Coming into the 2022 season, Nestor Cortes was considered a backend rotation option for the Yankees, being the 5th starter in April. He came off of what was supposed to be his miracle season in 2021, posting a 2.90 ERA and 3.78 FIP in 93 innings between the rotation and bullpen.
There were plenty of question marks to raise regarding Cortes as a full-time starter, most notably the 4.43 FIP and 4.05 SIERA he posted when moved to the rotation full-time in 2021, alongside a 1.79 HR/9. Nestor Cortes had already taken massive leaps as a pitcher, however, so how realistic is it to ask him to take another quantum leap?
Like a magician with a hat of tricks, Nestor Cortes was a new and improved arm in 2022, and he showed his production isn’t some fluke.
Nestor Cortes added a cutter in the 2021 season, and it generated a strong -4 Run-Value against. The problem with his cutter was batters had a .344 wOBA against the pitch, hitting for a high average (.271) against a pitch that typically runs a low BABIP. It plays well off his straight four-seam fastball, and if he threw the exact same cutter in 2022, there wouldn’t be any complaints, however, he added some velocity and vertical break on his cutter, creating added deception and a far better xwOBA against on the pitch.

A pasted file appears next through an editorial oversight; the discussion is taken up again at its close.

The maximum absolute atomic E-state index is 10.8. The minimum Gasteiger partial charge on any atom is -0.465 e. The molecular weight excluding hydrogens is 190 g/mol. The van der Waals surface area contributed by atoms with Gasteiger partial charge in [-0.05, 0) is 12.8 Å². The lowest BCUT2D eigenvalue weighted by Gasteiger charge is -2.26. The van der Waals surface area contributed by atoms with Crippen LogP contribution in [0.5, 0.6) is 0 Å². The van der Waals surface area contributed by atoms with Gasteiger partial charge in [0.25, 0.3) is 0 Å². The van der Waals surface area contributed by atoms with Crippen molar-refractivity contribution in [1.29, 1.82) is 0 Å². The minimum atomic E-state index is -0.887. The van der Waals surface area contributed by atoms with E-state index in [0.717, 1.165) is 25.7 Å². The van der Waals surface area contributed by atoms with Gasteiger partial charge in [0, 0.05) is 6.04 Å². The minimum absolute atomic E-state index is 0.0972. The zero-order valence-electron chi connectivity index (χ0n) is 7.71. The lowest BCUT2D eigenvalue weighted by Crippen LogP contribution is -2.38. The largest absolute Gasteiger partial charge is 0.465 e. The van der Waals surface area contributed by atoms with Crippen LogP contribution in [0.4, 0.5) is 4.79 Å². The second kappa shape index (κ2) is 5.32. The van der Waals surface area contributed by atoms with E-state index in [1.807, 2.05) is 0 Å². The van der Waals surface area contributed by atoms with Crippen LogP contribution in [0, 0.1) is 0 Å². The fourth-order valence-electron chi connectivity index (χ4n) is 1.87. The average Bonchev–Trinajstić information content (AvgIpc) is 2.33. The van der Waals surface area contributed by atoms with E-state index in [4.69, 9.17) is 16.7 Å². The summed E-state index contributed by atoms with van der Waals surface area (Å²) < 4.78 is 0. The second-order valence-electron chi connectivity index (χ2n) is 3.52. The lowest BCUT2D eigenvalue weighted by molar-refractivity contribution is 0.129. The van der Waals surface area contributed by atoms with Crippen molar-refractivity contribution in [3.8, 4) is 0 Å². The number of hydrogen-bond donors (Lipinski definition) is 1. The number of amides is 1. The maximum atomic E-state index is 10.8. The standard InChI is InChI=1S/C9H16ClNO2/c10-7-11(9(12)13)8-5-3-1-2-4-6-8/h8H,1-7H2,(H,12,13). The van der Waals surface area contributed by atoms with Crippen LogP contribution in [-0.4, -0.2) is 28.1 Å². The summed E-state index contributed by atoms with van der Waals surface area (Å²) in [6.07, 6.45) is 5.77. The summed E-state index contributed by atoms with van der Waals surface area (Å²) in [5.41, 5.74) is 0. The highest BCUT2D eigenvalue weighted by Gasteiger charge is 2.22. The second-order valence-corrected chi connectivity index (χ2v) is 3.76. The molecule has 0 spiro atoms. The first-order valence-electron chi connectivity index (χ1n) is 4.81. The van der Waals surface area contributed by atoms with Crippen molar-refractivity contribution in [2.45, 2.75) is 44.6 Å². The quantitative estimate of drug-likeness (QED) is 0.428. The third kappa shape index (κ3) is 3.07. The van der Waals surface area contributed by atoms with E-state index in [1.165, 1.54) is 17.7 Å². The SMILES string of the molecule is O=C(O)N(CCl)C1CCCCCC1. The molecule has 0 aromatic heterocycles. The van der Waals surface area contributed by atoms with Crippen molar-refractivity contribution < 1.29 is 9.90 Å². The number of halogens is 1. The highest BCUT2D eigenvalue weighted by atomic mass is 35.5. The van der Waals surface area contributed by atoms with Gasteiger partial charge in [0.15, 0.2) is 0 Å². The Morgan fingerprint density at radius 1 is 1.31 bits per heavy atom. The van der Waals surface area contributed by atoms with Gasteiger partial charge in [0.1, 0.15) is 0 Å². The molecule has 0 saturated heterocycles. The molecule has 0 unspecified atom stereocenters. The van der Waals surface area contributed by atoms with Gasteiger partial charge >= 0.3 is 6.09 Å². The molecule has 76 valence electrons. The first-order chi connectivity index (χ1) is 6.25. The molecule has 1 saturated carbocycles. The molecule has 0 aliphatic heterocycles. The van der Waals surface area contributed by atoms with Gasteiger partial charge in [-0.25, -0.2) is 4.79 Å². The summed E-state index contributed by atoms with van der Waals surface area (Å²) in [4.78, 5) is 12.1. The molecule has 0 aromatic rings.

Nestor Cortes now had a weapon that right-handed batters had many issues handling, lowering his wOBA to .259 against RHBs and reducing a 1.51 HR/9 rate against RHBs to just a 1.02. It was one of the best cutters in the sport in plenty of metrics, and it was a catalyst for his breakout season in 2022.
The specs on his cutter are remarkable as well, generating nearly 5″ of horizontal movement on his cutter at in the upper-80s, which makes it a unique cut-fastball, with 119% more horizontal movement than the average cutter thrown at that velocity. Slower cutters tend to move more due to more time in flight, so for batters, it’s hard to pick up that much horizontal movement in such a short flight time. Combine that with 1.8″ of added Induced Vertical Break, and now it’s a pitch that can play up in the zone and get in on the hands of a right-handed hitter.
With 107 Stuff+ on the pitch, he successfully crafted an above-average secondary he could rely on to handle righties, but it’s his four-seam fastball that’s become his best pitch.
Nestor Cortes’ four-seam fastball was undeniably elite, and it’s a pitch that he improved as well between 2021 and 2022. While he generated the 23rd-best Run-Value (-12) and had a .289 wOBA against on the pitch, Cortes would add velocity and vertical break on his FF as well, creating a top 10 four-seamer in the sport. The specs on the pitch are remarkably in spite of low velocity, and the results back this up. His 19.7″ of Induced Vertical Break ranked 11th among all four-seam fastballs in 2022, meaning it gets more “ride” than 99% of four-seamers in baseball. This is how he ended up posting top of the line numbers with his four-seam fastball.